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The meta-analysis by Hughes et alwas hindered by difficulties in comparing trials that were often flawed and of varied design.1 The authors correctly pointed out that, in most of the studies, the use of equivalence as the null hypothesis was invalid. In addition, all but two of the studies looked at the bronchodilator effects in the presence of basal airway tone, when the top of the dose response curve for bronchodilator response occurs in mild to moderate asthma at a salbutamol dose of approximately 200 μg for chlorofluorocarbon (CFC) or hydrofluoralkane (HFA) pressurised metered dose inhalers (pMDIs).2 To construct a proper dose response curve to estimate relative bronchodilator potency would therefore necessitate the use of doses much lower than 200 μg or evaluation of patients with more severe asthma. Two of the cited studies evaluated functional antagonism against histamine induced bronchoconstriction in patients with mild to moderate asthma. However, in such patients the dose response curve for bronchoprotection is relatively shallow. For example, in a recent study of 72 patients with mild to moderate asthma a fourfold increment in the dose of formoterol Turbohaler (from 6 μg to 24 μg) only resulted in a shift in methacholine hyperresponsiveness of one doubling dose.3
One simple way of evaluating bioequivalent doses of inhaled salbutamol is to evaluate the relative respirable lung dose, which can be quantified as lung bioavailability from the early lung absorption profile in the first 20 minutes after inhalation, expressed as the maximal plasma concentration (Cmax), for the same nominal dose.
We have therefore reviewed eight studies performed in our laboratory using an identical design in which a nominal dose of 1200 μg salbutamol was administered via different devices in healthy volunteers.4-11 Where the same device was evaluated in two or more studies, the highest value for Cmax was used. A significant difference between devices was assumed where respective 95% confidence intervals did not overlap. The results are shown in fig1.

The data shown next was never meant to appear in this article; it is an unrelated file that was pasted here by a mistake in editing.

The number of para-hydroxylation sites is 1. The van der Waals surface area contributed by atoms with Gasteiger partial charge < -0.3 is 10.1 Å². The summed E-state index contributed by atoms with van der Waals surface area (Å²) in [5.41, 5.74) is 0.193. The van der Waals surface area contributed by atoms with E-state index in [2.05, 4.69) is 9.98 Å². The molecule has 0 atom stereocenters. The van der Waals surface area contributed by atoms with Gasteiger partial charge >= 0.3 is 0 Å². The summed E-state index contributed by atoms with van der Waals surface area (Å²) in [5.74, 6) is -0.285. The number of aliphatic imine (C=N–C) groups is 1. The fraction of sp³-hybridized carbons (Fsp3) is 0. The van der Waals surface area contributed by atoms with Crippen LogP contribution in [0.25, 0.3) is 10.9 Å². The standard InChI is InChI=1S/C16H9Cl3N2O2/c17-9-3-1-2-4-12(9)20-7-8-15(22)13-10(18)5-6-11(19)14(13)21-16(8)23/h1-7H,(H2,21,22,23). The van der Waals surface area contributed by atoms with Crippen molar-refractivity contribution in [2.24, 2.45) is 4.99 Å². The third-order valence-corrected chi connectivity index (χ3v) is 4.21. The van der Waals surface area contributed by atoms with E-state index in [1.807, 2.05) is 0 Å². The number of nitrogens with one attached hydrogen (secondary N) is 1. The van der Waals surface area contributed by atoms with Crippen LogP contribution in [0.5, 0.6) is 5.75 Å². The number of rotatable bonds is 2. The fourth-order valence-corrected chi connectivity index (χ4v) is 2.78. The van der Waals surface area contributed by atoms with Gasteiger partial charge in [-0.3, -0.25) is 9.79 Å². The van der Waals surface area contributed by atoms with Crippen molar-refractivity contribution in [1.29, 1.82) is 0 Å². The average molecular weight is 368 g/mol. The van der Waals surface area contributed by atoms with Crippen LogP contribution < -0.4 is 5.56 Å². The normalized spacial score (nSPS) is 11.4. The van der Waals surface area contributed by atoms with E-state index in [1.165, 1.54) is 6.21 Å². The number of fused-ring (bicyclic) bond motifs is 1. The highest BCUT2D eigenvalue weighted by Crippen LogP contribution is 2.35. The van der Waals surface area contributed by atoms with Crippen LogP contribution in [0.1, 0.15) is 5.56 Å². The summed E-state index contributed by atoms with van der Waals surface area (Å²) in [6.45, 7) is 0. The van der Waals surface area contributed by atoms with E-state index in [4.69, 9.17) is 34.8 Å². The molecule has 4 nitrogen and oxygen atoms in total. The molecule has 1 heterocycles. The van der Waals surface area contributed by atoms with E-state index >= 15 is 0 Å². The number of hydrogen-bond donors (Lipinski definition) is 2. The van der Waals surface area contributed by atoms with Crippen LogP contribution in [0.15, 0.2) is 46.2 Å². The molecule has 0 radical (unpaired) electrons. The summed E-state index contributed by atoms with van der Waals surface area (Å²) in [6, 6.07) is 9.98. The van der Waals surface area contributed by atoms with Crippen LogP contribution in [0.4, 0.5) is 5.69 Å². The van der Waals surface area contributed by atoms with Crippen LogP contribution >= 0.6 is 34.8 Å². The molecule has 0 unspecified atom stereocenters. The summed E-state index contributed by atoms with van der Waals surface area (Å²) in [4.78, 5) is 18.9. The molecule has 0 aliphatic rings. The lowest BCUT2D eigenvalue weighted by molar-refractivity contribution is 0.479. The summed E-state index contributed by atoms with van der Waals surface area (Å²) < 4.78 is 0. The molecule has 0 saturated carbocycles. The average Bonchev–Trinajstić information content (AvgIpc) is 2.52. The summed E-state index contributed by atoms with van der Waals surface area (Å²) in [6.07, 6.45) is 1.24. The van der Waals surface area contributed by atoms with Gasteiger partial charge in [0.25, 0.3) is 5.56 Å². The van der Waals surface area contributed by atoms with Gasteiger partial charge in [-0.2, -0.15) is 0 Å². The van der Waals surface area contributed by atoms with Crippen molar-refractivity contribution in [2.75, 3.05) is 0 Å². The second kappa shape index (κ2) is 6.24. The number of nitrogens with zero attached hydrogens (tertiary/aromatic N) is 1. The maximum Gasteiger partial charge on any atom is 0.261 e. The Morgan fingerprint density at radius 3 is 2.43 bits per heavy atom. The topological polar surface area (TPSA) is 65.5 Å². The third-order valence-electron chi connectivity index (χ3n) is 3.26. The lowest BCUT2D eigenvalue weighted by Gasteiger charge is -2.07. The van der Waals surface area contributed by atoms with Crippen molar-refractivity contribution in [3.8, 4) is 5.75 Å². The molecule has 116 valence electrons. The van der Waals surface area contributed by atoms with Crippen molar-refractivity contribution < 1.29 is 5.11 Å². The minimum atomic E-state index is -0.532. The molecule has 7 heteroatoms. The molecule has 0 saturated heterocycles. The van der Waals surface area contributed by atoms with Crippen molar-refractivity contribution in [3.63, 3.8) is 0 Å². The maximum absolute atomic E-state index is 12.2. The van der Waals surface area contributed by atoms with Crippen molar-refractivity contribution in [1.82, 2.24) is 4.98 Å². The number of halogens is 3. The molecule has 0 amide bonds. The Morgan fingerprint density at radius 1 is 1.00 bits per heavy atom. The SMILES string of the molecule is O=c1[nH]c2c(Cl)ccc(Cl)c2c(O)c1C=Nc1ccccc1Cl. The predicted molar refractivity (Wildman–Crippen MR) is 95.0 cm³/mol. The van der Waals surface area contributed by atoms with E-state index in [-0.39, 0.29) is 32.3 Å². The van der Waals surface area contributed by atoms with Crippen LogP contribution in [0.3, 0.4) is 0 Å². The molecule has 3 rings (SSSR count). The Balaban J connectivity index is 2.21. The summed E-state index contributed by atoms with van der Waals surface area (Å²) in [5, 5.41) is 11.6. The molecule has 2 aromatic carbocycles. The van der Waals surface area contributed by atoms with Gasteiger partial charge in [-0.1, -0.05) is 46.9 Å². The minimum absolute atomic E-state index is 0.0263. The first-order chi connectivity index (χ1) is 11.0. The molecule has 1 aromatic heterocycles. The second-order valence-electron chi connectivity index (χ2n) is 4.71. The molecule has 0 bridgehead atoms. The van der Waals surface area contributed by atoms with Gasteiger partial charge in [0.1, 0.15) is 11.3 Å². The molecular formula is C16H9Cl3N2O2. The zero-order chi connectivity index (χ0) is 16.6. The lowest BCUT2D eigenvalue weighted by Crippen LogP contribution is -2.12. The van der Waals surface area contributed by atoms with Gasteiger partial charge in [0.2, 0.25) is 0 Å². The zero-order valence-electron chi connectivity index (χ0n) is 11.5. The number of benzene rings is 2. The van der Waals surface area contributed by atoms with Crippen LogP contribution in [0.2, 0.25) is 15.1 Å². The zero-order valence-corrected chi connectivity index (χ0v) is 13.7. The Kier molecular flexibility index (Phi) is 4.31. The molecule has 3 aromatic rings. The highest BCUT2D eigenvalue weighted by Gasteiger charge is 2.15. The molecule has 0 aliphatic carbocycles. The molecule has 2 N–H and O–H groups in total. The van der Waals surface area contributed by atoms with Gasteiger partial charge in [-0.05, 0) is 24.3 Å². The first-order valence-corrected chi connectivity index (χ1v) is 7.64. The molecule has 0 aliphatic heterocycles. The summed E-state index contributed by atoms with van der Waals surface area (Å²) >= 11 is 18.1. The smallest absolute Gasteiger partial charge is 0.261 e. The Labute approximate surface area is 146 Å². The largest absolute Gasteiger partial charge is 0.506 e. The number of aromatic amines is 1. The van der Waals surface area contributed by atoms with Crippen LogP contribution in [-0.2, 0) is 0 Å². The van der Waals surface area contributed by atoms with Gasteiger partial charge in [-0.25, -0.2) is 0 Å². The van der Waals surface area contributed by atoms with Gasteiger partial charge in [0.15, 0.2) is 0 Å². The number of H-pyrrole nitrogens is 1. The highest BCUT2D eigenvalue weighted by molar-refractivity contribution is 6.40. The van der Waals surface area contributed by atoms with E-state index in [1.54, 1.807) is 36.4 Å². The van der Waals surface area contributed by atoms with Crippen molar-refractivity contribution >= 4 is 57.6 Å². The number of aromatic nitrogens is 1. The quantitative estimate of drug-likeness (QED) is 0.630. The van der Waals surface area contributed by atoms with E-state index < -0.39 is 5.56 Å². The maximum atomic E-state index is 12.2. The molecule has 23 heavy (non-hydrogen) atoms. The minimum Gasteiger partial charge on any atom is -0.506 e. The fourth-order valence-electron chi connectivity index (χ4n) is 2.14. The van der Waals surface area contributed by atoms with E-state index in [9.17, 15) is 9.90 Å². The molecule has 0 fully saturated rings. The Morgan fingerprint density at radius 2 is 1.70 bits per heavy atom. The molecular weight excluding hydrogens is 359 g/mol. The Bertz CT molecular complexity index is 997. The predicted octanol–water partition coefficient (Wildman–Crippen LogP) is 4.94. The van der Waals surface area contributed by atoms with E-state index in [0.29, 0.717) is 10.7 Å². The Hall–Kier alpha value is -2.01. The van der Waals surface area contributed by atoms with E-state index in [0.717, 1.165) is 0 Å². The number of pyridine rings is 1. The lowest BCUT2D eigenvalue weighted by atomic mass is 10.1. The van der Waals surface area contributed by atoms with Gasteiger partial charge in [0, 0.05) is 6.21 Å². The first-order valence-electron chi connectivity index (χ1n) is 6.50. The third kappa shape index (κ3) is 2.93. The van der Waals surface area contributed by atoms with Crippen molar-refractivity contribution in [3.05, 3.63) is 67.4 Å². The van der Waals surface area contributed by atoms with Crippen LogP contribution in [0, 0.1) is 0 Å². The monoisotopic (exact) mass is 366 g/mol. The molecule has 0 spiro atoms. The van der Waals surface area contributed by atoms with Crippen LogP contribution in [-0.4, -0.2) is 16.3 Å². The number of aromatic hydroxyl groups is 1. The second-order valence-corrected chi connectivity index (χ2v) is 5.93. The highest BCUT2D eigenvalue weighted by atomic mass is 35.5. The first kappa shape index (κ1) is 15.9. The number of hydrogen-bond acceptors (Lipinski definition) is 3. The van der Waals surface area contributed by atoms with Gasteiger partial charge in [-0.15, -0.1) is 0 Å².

There were no differences in lung dose between CFC-pMDI, HFA-pMDI, and the dry powder inhalers, although the Accuhaler produced lower levels than the Diskhaler. As expected, the addition of a Volumatic spacer increased the lung delivery for both CFC-pMDIs and HFA-pMDIs. When used in combination with a Volumatic spacer there was greater delivery with HFA than with CFC. The Sidestream nebuliser resulted in a lower relative lung dose than any of the other devices. However, if an adjustment is made to reflect the usual 2500 μg nominal dose administered by nebuliser (Cmax = 2.52 ng/ml), the lung dose is similar to the adjusted value for a 400 μg nominal dose from a Nebuhaler spacer with HFA-pMDI (Cmax = 2.96 ng/ml).
Although decreased airway calibre in asthmatic patients will reduce the lung dose of salbutamol from a given device,12 the relative difference in lung bioavailability between devices will remain the same and is related to the bronchodilator response.13
Measurement of the lung bioavailability of salbutamol in healthy subjects may therefore represent a simple in vivo method for preliminary quantification of the relative lung dose from different inhaler devices to select rational doses for subsequent clinical equivalence studies in asthmatic patients.
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